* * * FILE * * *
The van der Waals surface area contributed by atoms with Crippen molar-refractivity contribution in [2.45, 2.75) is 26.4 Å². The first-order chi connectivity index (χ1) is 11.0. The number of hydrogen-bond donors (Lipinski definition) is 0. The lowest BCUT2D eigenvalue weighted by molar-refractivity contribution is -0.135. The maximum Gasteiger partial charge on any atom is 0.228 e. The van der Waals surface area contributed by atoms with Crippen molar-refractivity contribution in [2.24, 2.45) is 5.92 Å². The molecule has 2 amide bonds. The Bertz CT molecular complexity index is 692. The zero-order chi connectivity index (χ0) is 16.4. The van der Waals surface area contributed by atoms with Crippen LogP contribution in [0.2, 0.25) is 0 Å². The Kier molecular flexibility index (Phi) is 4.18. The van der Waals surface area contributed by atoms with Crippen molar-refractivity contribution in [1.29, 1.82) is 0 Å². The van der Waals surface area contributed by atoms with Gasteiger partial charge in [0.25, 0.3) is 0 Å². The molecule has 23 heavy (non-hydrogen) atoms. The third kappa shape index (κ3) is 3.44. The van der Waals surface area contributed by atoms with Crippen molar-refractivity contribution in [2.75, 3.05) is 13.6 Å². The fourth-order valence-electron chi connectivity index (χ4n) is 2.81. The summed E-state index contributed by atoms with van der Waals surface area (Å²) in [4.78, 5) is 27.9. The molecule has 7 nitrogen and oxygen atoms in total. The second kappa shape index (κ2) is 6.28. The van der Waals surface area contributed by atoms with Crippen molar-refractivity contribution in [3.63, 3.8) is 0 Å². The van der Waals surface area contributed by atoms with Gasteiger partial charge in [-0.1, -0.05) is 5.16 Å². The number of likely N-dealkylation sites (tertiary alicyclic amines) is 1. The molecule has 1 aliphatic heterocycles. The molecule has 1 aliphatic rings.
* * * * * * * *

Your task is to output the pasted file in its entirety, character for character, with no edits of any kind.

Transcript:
The van der Waals surface area contributed by atoms with Crippen molar-refractivity contribution in [2.45, 2.75) is 26.4 Å². The first-order chi connectivity index (χ1) is 11.0. The number of hydrogen-bond donors (Lipinski definition) is 0. The lowest BCUT2D eigenvalue weighted by molar-refractivity contribution is -0.135. The maximum Gasteiger partial charge on any atom is 0.228 e. The van der Waals surface area contributed by atoms with Crippen molar-refractivity contribution in [2.24, 2.45) is 5.92 Å². The molecule has 2 amide bonds. The Bertz CT molecular complexity index is 692. The zero-order chi connectivity index (χ0) is 16.4. The van der Waals surface area contributed by atoms with Crippen LogP contribution in [0.2, 0.25) is 0 Å². The Kier molecular flexibility index (Phi) is 4.18. The van der Waals surface area contributed by atoms with Crippen molar-refractivity contribution in [1.29, 1.82) is 0 Å². The van der Waals surface area contributed by atoms with Gasteiger partial charge in [0.25, 0.3) is 0 Å². The molecule has 23 heavy (non-hydrogen) atoms. The third kappa shape index (κ3) is 3.44. The van der Waals surface area contributed by atoms with Crippen molar-refractivity contribution in [2.75, 3.05) is 13.6 Å². The fourth-order valence-electron chi connectivity index (χ4n) is 2.81. The summed E-state index contributed by atoms with van der Waals surface area (Å²) in [4.78, 5) is 27.9. The molecule has 7 nitrogen and oxygen atoms in total. The second kappa shape index (κ2) is 6.28. The van der Waals surface area contributed by atoms with Crippen molar-refractivity contribution in [3.63, 3.8) is 0 Å². The van der Waals surface area contributed by atoms with Gasteiger partial charge in [-0.1, -0.05) is 5.16 Å². The number of likely N-dealkylation sites (tertiary alicyclic amines) is 1. The molecule has 1 aliphatic heterocycles. The molecule has 1 aliphatic rings.